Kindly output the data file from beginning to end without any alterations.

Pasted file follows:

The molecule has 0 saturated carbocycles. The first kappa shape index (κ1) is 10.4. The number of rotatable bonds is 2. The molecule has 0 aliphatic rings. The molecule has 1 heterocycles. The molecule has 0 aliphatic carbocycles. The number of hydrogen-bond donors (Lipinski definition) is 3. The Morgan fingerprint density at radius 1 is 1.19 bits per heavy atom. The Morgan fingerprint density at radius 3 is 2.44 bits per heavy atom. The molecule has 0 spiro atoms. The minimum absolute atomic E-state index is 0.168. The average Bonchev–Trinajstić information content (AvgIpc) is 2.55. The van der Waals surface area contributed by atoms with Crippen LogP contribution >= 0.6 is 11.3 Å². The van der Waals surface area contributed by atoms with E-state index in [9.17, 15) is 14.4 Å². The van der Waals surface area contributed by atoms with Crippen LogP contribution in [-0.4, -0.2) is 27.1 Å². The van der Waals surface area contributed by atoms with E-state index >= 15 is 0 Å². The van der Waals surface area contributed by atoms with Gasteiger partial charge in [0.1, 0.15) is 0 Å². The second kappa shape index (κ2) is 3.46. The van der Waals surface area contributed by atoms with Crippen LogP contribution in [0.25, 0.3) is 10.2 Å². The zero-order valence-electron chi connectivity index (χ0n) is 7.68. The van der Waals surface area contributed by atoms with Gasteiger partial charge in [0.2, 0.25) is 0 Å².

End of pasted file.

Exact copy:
The molecule has 0 saturated carbocycles. The first kappa shape index (κ1) is 10.4. The number of rotatable bonds is 2. The molecule has 0 aliphatic rings. The molecule has 1 heterocycles. The molecule has 0 aliphatic carbocycles. The number of hydrogen-bond donors (Lipinski definition) is 3. The Morgan fingerprint density at radius 1 is 1.19 bits per heavy atom. The Morgan fingerprint density at radius 3 is 2.44 bits per heavy atom. The molecule has 0 spiro atoms. The minimum absolute atomic E-state index is 0.168. The average Bonchev–Trinajstić information content (AvgIpc) is 2.55. The van der Waals surface area contributed by atoms with Crippen LogP contribution >= 0.6 is 11.3 Å². The van der Waals surface area contributed by atoms with E-state index in [9.17, 15) is 14.4 Å². The van der Waals surface area contributed by atoms with Crippen LogP contribution in [-0.4, -0.2) is 27.1 Å². The van der Waals surface area contributed by atoms with E-state index >= 15 is 0 Å². The van der Waals surface area contributed by atoms with Gasteiger partial charge in [0.1, 0.15) is 0 Å². The second kappa shape index (κ2) is 3.46. The van der Waals surface area contributed by atoms with Crippen LogP contribution in [0.25, 0.3) is 10.2 Å². The zero-order valence-electron chi connectivity index (χ0n) is 7.68. The van der Waals surface area contributed by atoms with Gasteiger partial charge in [0.2, 0.25) is 0 Å².